When delivered, the retailer may initiate a product count to ensure that the number received matches the number listed on the invoice requiring employees to remove all packaging material from the display and hand count the product. Once completed, the display is repackaged with new material and stored until ready for display. This process creates additional work and increases costs for the retailer. Additionally, the display requires storage space. Since a half pallet display usually runs 48″ by 24″, a significant amount of space is needed.

A hand truck must be used to move the half pallet display from the store room to the retail floor. Packaging is then removed and the product is ready for sale. While set up time is minimal, this method creates various problems. First, the half pallet display is a bulky item and is hard to maneuver down crowded aisles in a retail store, especially if an individual is not particularly skilled in using a hand truck. Second, since the product is shipped only through the display, there is no efficient way to replenish the product. Finally, when the display is no longer needed, it must be broken down. Since much of the material is not reusable, most of it is discarded.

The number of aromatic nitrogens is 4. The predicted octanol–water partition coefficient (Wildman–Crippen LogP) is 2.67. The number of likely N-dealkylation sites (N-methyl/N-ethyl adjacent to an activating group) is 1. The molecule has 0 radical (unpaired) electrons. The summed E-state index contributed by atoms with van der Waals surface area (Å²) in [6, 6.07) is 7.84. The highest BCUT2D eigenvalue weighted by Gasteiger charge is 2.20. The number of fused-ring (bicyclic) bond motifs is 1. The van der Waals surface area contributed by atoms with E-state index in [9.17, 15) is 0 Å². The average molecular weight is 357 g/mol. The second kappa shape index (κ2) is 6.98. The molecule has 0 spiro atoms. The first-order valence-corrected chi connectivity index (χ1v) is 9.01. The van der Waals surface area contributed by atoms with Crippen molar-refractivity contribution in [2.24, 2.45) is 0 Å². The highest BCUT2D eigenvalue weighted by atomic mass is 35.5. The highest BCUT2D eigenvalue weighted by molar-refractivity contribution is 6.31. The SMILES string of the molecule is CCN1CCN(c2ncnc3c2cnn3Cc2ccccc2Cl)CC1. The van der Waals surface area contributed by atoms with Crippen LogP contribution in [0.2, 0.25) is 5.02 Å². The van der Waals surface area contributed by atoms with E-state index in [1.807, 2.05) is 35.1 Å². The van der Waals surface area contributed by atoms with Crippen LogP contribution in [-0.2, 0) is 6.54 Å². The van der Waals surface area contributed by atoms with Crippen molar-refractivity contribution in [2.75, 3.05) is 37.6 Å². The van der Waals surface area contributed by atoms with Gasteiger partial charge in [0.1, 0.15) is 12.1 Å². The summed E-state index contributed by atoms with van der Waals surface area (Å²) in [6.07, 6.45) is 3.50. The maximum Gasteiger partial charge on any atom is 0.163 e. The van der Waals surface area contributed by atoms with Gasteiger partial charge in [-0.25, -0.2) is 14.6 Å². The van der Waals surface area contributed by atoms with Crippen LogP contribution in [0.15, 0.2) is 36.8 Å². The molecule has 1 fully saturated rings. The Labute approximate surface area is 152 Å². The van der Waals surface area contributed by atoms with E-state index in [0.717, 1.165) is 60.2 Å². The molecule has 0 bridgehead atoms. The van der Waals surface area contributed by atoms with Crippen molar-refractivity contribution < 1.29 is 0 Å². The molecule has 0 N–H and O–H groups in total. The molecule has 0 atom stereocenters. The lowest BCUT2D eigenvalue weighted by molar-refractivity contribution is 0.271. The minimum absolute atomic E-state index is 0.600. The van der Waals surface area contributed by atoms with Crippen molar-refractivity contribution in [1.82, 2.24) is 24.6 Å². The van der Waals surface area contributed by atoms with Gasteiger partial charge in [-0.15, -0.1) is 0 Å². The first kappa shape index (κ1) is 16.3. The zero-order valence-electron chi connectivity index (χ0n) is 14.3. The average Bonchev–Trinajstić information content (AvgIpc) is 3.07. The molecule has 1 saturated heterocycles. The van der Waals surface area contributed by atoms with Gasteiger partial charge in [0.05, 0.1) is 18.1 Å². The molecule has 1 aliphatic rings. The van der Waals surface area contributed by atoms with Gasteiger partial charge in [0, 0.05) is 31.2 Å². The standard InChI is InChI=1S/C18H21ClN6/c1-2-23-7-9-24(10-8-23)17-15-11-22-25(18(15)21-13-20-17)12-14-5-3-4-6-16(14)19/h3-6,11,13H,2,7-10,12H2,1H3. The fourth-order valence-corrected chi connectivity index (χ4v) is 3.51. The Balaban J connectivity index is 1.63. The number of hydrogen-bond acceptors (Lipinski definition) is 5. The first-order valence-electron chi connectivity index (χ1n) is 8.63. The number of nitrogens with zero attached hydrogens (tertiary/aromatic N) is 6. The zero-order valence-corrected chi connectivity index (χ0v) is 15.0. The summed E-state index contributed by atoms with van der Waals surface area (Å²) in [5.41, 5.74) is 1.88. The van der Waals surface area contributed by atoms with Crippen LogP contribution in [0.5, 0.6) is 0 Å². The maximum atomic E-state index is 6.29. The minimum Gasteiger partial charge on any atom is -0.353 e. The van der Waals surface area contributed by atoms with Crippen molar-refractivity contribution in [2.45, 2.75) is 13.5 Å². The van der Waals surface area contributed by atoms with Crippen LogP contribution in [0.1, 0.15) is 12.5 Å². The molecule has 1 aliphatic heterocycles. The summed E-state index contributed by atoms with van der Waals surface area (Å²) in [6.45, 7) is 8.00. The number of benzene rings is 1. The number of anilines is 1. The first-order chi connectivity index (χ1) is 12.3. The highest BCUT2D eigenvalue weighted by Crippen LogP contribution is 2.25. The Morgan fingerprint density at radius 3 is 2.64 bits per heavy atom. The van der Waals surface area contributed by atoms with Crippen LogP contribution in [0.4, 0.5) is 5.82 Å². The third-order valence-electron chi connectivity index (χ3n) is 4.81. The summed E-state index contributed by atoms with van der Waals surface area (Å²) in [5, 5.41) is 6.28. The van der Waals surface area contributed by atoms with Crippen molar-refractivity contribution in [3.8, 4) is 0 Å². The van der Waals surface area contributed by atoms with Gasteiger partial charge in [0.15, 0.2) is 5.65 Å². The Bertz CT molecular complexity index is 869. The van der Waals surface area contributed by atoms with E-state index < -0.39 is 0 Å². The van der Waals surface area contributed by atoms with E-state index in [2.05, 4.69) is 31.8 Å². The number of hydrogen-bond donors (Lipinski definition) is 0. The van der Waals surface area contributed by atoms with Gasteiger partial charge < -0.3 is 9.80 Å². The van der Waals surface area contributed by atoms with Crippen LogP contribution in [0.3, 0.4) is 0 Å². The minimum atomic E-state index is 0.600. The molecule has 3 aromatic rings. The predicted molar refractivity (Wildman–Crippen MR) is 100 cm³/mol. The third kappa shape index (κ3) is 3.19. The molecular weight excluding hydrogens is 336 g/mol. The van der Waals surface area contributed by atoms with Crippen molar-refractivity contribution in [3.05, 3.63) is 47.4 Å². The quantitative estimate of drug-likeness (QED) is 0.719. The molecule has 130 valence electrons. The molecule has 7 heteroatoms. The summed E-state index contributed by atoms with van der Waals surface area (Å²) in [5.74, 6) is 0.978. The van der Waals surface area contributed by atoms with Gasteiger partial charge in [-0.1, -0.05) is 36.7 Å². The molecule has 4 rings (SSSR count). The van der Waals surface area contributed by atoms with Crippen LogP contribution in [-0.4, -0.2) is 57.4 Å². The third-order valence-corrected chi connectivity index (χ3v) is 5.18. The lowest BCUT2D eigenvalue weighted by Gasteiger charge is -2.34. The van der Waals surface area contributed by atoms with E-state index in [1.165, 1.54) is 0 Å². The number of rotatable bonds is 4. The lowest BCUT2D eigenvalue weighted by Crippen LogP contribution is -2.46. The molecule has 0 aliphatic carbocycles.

One aspect of this invention is to provide a method of packaging, shipping, stocking, and displaying retail products in an efficient manner that reduces overall set up, take down, and handling time, uses less material, and costs less to ship.

SUMMARY OF INVENTION